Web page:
THE NEW YORK TIMES BEST-SELLER LIST OF THE FUTURE

1 THE BIBLE, by God, with The Holy Spirit. (United States Government Printing Office, free; mandatory). The Word of God, quick, and powerful, and sharper than any two-edged sword, piercing even to the dividing asunder of soul and spirit, and of the joints and marrow, and a discerner of the thoughts and intents of the heart. With a new foreword by Jim Belushi.

2 A MILLION AND ONE LITTLE PIECES, by James Frey. (Random House, $43.95.) A memoir by the Viceroy of Iraq about his hardscrabble childhood that made him tough enough to quell the civil war in Iraq and divide it into a million and one self governing "cantons."

3 THE DARK LITTLE BOY AND THE iPOD, by Thomas L. Friedman. (Farrar, Straus & Giroux, $47.95.) A columnist for The New York Times explains the connection between solving world conflict and a third-world boy owning an iPod Shuffle.

4 THE SEA OF GALILEE DIET, by Reverend Thomas Waterman. (Rodale, $42.95.) Also known as "The Communion Diet," a weight-loss plan built entirely around small amounts of red wine (the Blood of the Lamb) and small wafers (the Body of Christ).

5 THE JUNGLE (UPDATED EDITION), by Upton Sinclair, with revisions by George A. Hormel IV. (Random House, $37.95.) Updated classic about a Chicago meatpacking plant, and how interference from the Food and Drug Administration and the Occupational Safety and Health Administration drove up consumer prices and cost Americans jobs.

6 HARRY POTTER AND THE CROSS OF NAZARETH, by J. K. Rowling (Scholastic, Inc., $34.95.) A young wizard realizes sorcery is evil, accepts Jesus as his personal Lord and Savior, and marries a young woman named Hermione, who wisely chose to abstain from sexual intercourse until marriage.
7 GOD HATES YOU. WE HATE YOU, by Laura Baker (Zondervan, $39.95.) The bestselling author of Straight Baby on Board explains the correct way to respond if your child says that he or she might be gay.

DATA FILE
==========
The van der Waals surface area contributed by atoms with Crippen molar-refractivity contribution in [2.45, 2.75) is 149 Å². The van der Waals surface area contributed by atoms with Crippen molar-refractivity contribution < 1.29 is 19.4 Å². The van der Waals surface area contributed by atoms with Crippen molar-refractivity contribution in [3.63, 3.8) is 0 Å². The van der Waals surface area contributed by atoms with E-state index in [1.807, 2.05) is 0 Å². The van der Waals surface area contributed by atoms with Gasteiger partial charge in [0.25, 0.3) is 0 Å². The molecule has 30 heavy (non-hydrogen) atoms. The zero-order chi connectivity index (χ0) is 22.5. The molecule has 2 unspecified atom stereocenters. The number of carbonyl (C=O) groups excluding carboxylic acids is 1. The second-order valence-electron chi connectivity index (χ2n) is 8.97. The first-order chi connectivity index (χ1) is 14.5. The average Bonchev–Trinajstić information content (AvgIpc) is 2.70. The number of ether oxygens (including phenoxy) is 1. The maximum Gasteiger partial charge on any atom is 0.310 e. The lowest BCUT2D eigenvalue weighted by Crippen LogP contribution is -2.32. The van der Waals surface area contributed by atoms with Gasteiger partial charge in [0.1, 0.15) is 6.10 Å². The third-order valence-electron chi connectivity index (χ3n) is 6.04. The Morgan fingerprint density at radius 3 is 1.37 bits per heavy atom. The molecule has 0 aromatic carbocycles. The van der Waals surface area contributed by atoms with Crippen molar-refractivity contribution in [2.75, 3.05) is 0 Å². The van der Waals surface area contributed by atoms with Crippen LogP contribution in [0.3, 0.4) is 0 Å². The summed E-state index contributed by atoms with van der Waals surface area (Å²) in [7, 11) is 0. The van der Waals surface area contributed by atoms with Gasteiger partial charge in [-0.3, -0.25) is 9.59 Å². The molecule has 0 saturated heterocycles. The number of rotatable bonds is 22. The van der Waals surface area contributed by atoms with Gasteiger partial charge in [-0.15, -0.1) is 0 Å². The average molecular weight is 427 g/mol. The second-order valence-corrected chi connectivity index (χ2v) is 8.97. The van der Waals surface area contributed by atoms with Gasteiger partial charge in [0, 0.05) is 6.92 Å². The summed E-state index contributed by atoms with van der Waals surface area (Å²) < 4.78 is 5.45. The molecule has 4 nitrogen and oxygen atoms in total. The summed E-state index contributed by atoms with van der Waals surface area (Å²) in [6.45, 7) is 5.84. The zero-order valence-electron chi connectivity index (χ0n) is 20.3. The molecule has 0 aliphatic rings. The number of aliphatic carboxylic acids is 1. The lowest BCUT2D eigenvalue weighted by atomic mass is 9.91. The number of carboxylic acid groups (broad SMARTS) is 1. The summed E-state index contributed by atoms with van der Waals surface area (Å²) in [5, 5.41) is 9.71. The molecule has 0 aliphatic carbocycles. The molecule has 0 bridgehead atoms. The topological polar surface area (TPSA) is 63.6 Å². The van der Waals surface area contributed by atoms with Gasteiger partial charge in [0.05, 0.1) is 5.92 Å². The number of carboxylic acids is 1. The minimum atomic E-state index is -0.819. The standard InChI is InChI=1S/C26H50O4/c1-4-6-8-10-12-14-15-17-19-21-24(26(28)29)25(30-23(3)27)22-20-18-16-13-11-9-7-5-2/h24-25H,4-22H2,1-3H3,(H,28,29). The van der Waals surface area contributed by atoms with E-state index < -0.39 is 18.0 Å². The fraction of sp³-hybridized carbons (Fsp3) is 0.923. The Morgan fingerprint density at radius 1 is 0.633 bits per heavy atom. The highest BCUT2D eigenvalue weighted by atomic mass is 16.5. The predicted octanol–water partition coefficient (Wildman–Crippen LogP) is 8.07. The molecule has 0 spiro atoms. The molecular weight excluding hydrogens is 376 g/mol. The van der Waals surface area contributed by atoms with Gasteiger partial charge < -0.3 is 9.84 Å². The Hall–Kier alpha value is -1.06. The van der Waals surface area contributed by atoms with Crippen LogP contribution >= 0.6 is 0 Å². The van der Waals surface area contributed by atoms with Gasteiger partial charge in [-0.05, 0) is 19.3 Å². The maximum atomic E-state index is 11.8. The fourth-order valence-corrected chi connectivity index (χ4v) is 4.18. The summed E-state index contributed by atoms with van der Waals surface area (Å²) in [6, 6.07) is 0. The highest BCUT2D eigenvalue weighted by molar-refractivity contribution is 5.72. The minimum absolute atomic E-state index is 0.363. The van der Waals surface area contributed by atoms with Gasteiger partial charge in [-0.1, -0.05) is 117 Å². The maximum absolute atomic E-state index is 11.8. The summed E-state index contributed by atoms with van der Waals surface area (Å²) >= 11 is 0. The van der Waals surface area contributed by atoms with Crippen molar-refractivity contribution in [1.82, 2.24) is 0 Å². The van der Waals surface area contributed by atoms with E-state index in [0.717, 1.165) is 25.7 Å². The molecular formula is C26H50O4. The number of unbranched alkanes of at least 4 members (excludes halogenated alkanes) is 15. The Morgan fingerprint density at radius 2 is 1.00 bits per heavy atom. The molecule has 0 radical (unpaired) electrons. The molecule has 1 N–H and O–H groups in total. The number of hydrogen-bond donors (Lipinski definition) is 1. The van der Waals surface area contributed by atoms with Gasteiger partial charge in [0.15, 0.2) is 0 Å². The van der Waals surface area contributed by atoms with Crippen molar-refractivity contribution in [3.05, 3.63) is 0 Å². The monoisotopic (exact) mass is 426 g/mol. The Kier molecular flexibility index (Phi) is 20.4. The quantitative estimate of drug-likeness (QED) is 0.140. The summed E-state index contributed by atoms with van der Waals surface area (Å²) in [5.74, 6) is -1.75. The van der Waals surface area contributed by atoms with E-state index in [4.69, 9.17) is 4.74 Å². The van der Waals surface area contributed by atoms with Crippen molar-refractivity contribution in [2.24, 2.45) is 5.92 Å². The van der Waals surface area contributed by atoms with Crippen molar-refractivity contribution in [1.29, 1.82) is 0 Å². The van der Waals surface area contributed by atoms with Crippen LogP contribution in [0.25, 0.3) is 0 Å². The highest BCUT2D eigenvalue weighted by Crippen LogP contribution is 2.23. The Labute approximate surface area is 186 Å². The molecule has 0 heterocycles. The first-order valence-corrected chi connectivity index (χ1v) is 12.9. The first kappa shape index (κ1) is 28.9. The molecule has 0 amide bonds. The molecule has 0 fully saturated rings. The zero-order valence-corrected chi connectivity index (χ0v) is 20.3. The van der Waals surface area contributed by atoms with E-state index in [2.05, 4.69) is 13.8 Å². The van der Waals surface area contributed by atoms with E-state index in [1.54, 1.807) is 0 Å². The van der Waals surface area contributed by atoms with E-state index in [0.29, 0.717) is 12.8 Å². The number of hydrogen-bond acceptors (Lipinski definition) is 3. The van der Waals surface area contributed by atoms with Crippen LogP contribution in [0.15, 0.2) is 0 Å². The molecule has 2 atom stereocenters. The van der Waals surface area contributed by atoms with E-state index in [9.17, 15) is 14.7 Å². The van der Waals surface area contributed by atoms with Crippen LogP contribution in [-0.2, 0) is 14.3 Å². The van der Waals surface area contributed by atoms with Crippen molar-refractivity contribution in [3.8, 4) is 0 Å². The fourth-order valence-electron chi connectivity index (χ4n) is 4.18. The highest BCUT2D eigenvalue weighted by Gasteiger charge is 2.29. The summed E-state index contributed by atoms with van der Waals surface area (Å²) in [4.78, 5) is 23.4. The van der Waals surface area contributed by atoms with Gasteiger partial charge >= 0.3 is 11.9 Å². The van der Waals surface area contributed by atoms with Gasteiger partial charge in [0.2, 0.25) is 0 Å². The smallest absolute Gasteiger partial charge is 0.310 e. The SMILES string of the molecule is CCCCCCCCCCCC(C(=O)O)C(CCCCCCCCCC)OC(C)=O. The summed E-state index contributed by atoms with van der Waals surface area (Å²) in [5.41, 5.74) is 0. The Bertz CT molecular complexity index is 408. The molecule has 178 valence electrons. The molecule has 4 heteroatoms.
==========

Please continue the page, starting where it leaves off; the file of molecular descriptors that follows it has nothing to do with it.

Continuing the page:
8 THE METAPHOR GROWS IN THE SIMILE, by Thomas L. Friedman (Farrar, Straus & Giroux, $42.95.) A columnist for the New York Times says that the solution to the world's economic divide is for the developed world to export metaphors to the developing world.

9 MY TOP STORY--AND MY BOTTOM STORY, by James D. Guckert (Random House, $39.95.) A memoir by Jeff Gannon, the 20-year veteran anchor of the CBS Evening News.

10 TANGO AND 'STACHE, by John Bolton (Scribner's, $28.95.) Vice President Bolton's guide to seducing women using nothing but natural charm, the Latin dance of love, and his "Weapon of Mustache Diplomacy."

11 ME STRAIGHT NOW AND REALIZE ME WAS AN ABOMINATION UNTO GOD, by David Sedaris (Little, Brown, $31.95.) The author hilariously describes how being beaten and detained by government agents helped him to understand the error of his ways.

12 YOUR BODIES, GOD'S SELVES, by Rev. Jimmy Dobson, III (Regnery, $36.95.) A guide to women's health and their dirty, obscene, disgusting reproductive systems, with suggestions on how to avoid sex, or touching yourself "down there," until marriage, and afterwards, too.

13 HAMMER TIME! , by Tom DeLay (Putnam, $48.95.) A former House majority leader of the Republican Party recounts his time in prison, his conversion to Islam while in prison, and his later success on the PGA senior tour.

14 I THINK IT WAS THE MUSTACHE, by Thomas L. Friedman (Farrar, Straus & Giroux, $45.95.) A columnist for the New York Times recounts his complete mental breakdown, and describes a new grooming system that he says helped him recover and become less annoying.

15 FARMER'S AL-MAN-ON-MAN-AC, by Rev. Pat Robertson (Chronicle Books, $32.95.) In a newly updated edition, the secretary of the Department of Homeland Security Pat Robertson explains the connection between the extreme weather patterns and homosexuality, and how to adjust your growing season--and your property insurance coverage--accordingly.

16 YOU MIGHT BE A JEW IF . . . (VOL. 7), by Timothy Wright (Simon & Schuster, $28.95.) Another volume of the humor classic, which includes such "clues" to your being Jewish as "you're filthy," "you're a Democrat," "you stole Christmas," and "you're in Hell."

17 MAN ON DOG AND LOVIN' EVERY MINUTE OF IT! , by Rick Santorum (Morrow, $42.95.) A former senator describes his long-term love affair with "Big Boy," and offers tips on love, commitment, and interspecies relationships.

18 WHEN THE SAINTS WENT MARCHING IN, by Denny Hastert Jr. (Random House, $31.95.) The CEO of the "New Orleans Experience" recounts how "The Big Easy" was transformed into a family-friendly Christian theme park.

19 THE PURPOSE-DRIVEN LIFE, by Jenna and Barbara Bush (Crown, $35.95.) Two daughters of a former president give advice on how to live a serious and fulfilling life with the help of tips on makeup, hangover remedies, achieving perfect ass-cleavage, and avoiding the military draft.

20 JUST GIVE ME ONE MORE CHANCE: I PROMISE IT WILL WORK, by Condoleezza Rice (Little, Brown, $41.95.) The president of the United States admits that mistakes were made in the Iran War, and pleads that with just a few trillion dollars more, democracy will be possible there, or at least restoration of electricity. Foreword by Ike Turner.